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|Type:||Cargo / Transport|
|Height:||9' 4"||2.84 M|
|Wingspan:||49' 8"||15.14 M|
|Wingarea:||360.70 Sq Ft||33.51 Sq M|
|Empty Weight:||5680.00 lbs||2575.00 Kg|
|Gross Weight:||8000.00 lbs||3628.00 Kg|
|Max Weight:||9900.00lbs||4489.00 Kg|
|No. of Engines:||2|
|Powerplant:||Pratt & Whitney R-985|
|Range:||850 miles||2618.00 Km|
|Cruise Speed:||207.00 mph||333.00 Km/H||180.00 Kt|
|Max Speed:||212.00 Mph||376.00 Km/H||203.24 Kt|
|Climb:||1490.00 Ft/min||454.13 M/min|
|Ceiling:||23300.0 Ft||7101.50 M|
Beech Aircraft first introduced the Model 18 light, twin-engine, twin-tail, tail-dragger to the civilian market in late 1937. Originally a 6 to 11 place civilian executive transport, the aircraft became one of the most popular utility / cargo planes before WW 2 and a staple of civil transport after the war. Powered by two Pratt & Whitney R-985 nine-cylinder engines that developed 450 hp each, the plane flew up to 212 mph over a range of 850 miles.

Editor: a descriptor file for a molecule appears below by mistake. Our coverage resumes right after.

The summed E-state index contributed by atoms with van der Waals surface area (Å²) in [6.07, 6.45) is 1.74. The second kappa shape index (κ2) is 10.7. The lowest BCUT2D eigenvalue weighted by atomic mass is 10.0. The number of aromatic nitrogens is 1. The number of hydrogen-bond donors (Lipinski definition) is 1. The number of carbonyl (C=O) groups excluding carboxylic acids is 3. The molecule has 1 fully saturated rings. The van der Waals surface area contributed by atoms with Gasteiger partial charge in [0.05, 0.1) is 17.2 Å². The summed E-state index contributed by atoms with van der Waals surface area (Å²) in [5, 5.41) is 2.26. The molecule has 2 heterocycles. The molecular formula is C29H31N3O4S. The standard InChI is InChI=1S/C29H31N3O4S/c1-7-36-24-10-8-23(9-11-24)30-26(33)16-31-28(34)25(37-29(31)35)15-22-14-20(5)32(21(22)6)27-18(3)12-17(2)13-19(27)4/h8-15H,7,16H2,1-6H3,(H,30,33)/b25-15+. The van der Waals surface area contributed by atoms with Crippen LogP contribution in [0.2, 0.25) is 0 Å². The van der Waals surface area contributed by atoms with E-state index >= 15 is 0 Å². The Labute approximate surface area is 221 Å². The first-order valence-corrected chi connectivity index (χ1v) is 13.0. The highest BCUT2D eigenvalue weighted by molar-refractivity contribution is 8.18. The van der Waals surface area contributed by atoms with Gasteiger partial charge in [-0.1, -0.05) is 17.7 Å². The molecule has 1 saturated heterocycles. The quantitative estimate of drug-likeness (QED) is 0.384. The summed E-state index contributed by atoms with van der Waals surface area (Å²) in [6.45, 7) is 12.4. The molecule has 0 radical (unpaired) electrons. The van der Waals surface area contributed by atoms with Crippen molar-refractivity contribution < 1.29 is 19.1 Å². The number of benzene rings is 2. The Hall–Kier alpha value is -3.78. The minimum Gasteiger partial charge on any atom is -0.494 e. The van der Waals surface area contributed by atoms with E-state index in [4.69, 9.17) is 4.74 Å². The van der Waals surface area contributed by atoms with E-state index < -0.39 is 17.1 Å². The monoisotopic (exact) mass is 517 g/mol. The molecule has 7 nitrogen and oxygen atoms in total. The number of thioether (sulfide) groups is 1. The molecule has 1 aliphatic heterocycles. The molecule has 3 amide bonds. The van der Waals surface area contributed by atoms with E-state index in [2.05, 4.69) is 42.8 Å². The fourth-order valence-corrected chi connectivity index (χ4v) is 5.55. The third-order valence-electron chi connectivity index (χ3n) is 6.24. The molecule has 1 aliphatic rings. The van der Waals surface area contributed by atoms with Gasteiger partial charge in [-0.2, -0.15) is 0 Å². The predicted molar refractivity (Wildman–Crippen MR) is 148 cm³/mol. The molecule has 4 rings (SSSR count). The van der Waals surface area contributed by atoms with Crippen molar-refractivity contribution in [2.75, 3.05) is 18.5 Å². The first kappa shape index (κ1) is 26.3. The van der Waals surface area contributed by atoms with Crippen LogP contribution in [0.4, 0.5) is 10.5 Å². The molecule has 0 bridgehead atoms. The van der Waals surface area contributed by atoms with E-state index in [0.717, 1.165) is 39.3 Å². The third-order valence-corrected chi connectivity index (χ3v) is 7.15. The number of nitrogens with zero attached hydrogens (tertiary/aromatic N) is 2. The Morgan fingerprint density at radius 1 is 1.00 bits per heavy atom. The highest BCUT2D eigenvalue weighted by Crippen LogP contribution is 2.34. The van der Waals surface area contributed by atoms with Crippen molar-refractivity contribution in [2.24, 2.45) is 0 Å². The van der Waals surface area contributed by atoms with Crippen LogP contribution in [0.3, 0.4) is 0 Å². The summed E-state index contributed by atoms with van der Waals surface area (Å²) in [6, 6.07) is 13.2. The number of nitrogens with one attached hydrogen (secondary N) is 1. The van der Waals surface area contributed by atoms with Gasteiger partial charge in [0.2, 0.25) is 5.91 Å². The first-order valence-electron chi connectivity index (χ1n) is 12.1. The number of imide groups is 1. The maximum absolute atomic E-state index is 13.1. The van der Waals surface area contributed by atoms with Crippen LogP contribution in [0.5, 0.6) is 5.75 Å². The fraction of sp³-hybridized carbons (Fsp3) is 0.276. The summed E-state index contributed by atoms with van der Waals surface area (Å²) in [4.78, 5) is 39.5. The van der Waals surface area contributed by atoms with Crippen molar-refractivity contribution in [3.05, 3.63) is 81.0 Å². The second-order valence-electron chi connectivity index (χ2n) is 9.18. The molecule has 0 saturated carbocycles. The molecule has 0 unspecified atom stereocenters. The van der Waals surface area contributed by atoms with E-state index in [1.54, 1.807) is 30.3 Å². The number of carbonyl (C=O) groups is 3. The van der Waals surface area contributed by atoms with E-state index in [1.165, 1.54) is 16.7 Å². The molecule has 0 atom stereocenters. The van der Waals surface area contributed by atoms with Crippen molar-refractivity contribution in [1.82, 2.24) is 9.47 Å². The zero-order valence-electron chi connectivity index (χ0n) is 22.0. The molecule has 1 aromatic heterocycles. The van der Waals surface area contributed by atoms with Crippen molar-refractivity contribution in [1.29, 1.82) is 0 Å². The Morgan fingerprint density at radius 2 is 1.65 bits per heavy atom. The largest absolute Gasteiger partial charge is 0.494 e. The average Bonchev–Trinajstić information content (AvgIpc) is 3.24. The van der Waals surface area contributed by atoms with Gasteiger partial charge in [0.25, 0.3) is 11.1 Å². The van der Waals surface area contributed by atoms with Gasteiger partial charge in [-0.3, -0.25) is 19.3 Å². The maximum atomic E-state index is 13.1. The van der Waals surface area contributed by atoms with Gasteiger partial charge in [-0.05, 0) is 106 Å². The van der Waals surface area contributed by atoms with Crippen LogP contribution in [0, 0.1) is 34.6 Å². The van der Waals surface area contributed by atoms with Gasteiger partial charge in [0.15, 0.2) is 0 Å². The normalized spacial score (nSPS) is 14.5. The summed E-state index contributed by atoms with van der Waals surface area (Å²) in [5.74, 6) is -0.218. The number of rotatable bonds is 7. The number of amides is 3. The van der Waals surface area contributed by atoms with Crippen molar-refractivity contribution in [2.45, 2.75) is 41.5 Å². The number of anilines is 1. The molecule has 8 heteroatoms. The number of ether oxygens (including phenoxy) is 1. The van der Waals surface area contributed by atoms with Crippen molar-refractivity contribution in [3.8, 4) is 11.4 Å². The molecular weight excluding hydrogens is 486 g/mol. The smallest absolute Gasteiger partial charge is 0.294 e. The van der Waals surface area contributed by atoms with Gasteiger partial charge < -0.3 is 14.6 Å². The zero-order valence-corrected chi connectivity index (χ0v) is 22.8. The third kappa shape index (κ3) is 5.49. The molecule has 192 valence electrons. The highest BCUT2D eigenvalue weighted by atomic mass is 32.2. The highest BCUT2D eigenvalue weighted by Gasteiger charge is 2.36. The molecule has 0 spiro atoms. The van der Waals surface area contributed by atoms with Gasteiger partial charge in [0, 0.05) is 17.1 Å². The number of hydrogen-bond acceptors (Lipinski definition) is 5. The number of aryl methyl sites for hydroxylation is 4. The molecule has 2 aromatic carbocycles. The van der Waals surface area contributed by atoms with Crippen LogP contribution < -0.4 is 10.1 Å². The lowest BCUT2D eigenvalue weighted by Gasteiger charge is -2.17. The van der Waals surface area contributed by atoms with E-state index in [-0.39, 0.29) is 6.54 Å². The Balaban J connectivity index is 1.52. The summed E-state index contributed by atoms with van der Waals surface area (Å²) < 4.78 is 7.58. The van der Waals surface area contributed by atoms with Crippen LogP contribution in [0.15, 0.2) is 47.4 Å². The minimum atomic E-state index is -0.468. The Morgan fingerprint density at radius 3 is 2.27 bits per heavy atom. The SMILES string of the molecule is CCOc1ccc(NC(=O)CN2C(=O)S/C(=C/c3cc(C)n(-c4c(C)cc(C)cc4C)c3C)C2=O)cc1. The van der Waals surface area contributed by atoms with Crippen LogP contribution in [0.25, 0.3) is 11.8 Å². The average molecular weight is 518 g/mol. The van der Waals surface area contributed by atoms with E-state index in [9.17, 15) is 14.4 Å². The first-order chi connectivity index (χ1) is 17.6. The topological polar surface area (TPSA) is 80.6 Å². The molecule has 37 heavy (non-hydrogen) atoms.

With the outbreak of World War II, the Army Air Forces ordered 11 aircraft. Quickly realizing their full potential, the newly designated C-45 was ordered in large quantities to provide the coming flood of new airmen with a suitable training aircraft. Although still mostly used as a transport, the C-45 was also produced in several specialized versions; the AT-7 navigation trainer, AT-11 weapons trainer and the F-2 photoreconnaissance.
The museum's SNB was a U.S. Navy aircraft, BUNO number 44588. In military use until 1960 it operated for a number of years under civilian registration before being flown to the museum on May 1, 1981, from Moore Field, TX, logging 10.1 flight hours. Total flight time for this aircraft is 13,400 hours. This aircraft is on loan from the NMUSAF